8. The charge of £(2) million in 2012 for other items reflects the broadly offsetting effects of the realised gain on the sale of the Group’s 7.74 per cent stake in China Life of Taiwan and charges for other non-recurrent items.
Unwind of discount and other expected returnsnote(a) 599 613
Effect of changes in operating assumptions:    
Mortality and morbiditynote(b) 94 126
Persistency and withdrawalsnote(c) (34) (140)
Expensenote(d) (48) 11
Other 8 13
  20 10
Experience variance and other items:    
Mortality and morbiditynote(e) 57 58
Persistency and withdrawalsnote(f) 50 10
Expensenote(g) (30) (31)
Othernote(h) (2) 28
  75 65
Total Asia operations 694 688

(iii) US operations

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  2012 £m 2011 £m

Notes

  1. The increase in unwind of discount and other expected returns of £63 million from £349 million for 2011 to £412 million for 2012 includes the £67 million effect of the increase in opening value of in-force business (after economic assumption changes), an impact of £19 million relating to the post-acquisition unwind of discount for REALIC, partly offset by the £(23) million effect of lower risk discount rates driven by the 0.1 per cent reduction in the 10-year US treasury rate together with the decrease in additional allowance for credit risk as explained in note 1(b) (iii).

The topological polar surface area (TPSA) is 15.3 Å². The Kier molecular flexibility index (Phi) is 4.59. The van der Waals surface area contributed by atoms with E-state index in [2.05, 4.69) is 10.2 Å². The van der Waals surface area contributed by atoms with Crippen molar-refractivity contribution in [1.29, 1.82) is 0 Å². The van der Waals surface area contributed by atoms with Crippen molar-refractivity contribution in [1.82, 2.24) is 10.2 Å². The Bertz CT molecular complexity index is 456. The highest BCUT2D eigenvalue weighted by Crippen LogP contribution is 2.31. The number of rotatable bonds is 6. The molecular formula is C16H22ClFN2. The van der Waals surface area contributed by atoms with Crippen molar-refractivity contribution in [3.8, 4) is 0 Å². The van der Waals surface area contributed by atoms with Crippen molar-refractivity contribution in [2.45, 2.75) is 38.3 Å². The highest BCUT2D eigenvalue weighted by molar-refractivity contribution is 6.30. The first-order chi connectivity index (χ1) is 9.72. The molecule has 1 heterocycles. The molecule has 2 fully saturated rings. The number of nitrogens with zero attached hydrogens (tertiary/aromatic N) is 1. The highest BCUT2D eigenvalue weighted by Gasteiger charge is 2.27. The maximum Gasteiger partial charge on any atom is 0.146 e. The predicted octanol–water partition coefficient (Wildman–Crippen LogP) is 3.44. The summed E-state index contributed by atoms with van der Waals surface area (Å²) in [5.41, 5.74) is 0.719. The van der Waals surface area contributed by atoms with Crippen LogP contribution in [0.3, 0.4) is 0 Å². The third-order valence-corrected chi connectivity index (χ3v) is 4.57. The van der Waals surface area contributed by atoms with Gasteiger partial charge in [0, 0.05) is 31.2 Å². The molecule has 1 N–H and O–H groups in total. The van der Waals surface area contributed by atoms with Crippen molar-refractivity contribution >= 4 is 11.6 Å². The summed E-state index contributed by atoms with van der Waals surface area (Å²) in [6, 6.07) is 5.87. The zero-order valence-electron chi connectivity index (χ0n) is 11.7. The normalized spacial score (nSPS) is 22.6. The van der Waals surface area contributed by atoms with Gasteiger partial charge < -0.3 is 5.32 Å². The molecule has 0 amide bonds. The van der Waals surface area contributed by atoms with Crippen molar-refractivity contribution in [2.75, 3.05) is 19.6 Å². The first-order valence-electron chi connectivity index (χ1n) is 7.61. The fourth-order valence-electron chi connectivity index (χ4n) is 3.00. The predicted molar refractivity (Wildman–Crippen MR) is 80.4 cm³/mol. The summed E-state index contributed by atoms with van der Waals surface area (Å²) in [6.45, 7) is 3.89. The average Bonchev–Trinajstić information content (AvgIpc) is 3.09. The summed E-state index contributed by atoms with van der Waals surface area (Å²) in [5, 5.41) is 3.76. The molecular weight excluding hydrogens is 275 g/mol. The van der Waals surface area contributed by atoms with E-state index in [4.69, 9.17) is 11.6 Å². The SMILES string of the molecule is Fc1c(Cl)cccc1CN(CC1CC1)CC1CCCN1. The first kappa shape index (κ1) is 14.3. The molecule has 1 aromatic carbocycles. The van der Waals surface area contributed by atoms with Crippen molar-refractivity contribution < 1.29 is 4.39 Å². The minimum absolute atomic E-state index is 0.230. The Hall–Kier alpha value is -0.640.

2. The effect of changes in persistency assumptions of £45 million in 2012 primarily relate to VA business.
  3. The effect of the change of assumption for VA fees represents the capitalised value of the change in the projected level of policyholder advisory fees, which vary according to the current size and mix of VA funds.
  4. The credit of £33 million in 2012 for the effect of updated mortality assumptions principally relates to life business, representing a credit of £86 million for the modelling of projected mortality improvement, partially offset by a charge of £(53) million for other regular mortality updates to reflect recent experience. In 2011, the charge of £(36) million for updated mortality assumptions primarily arose on variable annuity business.
  5. The charge of £(24) million in 2012 for other operating assumption changes includes a charge of £(12) million for the impact of altered assumptions for Guaranteed Minimum Withdrawal Benefit utilisation and £(12) million for other items.
  6. The spread assumption for Jackson is determined on a longer-term basis, net of provision for defaults. The spread experience variance in 2012 of £205 million (2011: £152 million) includes the positive effect of transactions undertaken to more closely match the overall asset and liability duration.